Last Sunday’s ING NYC Marathon has come and gone, but for most runners the journey isn’t over. Recovering from a marathon requires just as much mindfulness as training for one. We spoke to 44th Street‘s Abby Karpinksi, PT DPT and 56th Street‘s Sarah Tabia, PT DPT for some tips to help you maintain a balanced and replenishing marathon recovery.
The Weeks After: Rest, Flush, Massage, and Stretch
When 56th Street‘s Sarah Tabia, PT DPT crossed the finish line on November 3rd, she was gently guided by marathon volunteers to keep walking. As she slowly made it a mile deeper into the park, heat sleeves and the ubiquitous mylar blanket were draped over her shivering body. “They make you do this to flush out the lactic acid,” Sarah explained when we spoke to her about her recovery game plan earlier this week. “They ask you to walk slowly and to keep your legs moving. When the [volunteer] wrapped the warm blanket around me I remember looking up at her, just so vulnerable and cold and she put the hood over me and it was the best moment of my life.”
Running 26.2 miles certainly takes it’s toll on the body. According to a study cited by Competitor.com, “both the ‘intensive training for, and the marathon itself, induce inflammation and muscle fiber necrosis that significantly impaired muscle power and durability.’” This means that taking the time to rest and recover your muscles before returning to training full-time is absolutely necessary.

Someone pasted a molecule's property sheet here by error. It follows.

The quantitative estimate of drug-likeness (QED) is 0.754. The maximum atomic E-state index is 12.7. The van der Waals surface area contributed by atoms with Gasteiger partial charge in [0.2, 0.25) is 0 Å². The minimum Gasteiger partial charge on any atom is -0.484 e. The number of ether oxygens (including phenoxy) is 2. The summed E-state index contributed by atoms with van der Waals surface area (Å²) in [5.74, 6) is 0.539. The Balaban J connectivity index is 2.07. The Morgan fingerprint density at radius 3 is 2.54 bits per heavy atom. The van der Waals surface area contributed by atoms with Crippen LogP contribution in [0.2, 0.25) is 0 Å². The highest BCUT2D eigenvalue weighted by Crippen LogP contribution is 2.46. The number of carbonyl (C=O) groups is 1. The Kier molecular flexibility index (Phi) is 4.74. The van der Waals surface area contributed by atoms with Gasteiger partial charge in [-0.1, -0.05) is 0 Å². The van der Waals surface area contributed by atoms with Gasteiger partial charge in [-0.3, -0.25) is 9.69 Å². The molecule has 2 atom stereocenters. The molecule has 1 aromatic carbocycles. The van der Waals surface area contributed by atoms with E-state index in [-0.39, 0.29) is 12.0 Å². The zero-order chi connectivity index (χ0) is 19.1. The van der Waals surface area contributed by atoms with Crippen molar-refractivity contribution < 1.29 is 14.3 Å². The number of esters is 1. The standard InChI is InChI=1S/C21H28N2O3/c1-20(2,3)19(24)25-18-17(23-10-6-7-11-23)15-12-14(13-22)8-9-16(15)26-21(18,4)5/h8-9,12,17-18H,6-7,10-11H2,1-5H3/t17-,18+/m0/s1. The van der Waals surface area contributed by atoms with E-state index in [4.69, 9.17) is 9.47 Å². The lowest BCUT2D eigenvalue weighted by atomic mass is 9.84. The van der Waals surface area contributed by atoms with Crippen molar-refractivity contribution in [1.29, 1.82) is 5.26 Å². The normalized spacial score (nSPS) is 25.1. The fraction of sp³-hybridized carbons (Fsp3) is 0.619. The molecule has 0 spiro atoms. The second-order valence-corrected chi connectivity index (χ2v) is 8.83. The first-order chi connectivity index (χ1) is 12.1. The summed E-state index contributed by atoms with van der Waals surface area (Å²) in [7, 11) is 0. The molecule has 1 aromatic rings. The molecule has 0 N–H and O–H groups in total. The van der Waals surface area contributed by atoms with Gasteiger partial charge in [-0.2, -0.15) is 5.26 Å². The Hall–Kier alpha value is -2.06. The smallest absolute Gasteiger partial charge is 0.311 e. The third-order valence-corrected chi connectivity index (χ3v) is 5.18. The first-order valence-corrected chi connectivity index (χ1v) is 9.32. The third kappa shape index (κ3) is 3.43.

Sarah’s recovery game plan for the days immediately following the marathon made rest her first priority. “First and foremost I did no running for at least a week. People who love running typically want to get back to running as soon as possible, but I was in full recovery-mode all week.”
44th Street‘s Abby Karpinski, PT DPT, who along with 16th Street‘s Jason Kang, PT DPT and Lisa Yirce, PT DPT, volunteered at the marathon medical tents last Sunday, also recommends mixing in a little gentle cross-training (walking, biking, elliptical) to continue to flush out the lactic acid that has pooled into the muscles.
“10-20 minutes of light cardio or elliptical a few times a week is all you need during your recovery period. I also tell my patients to get up every hour or so, especially if they return to a sedentary job immediately after the marathon. Being idle is bad for your muscles so you’re going to want to move around regularly,” advises Abby.
Both Sarah and Abby also recommend a soft massage from a licensed massage therapist after a day or two of rest from the marathon.
Says Sarah, “I got a massage on the Tuesday after the race with Laura Mirabella and it was incredible. I noticed that my walking was significantly better after that. She worked on my legs and my lower back and that helped a lot, because before that I was actually limping.”
Make sure to let your massage therapist know you are recovering from a marathon. Your massage therapist should avoid any deep tissue work, and will instead gently roll out your muscles to help you with your range of motion and soreness.
Finally, Abby recommends constant gentle stretching to keep your muscles loose and from spasming. For this, she highly recommends consulting a physical therapist first in order to learn proper form. “While there’s no such thing as too much stretching, there is such a thing as over stretching. If you stretch too far or pull too hard you’ll injure yourself,” cautions Abby. “Daily stretching is vital, but make sure you’re being good to your body. You’re asking a lot of it by running a marathon, so you need to be good to it in return.”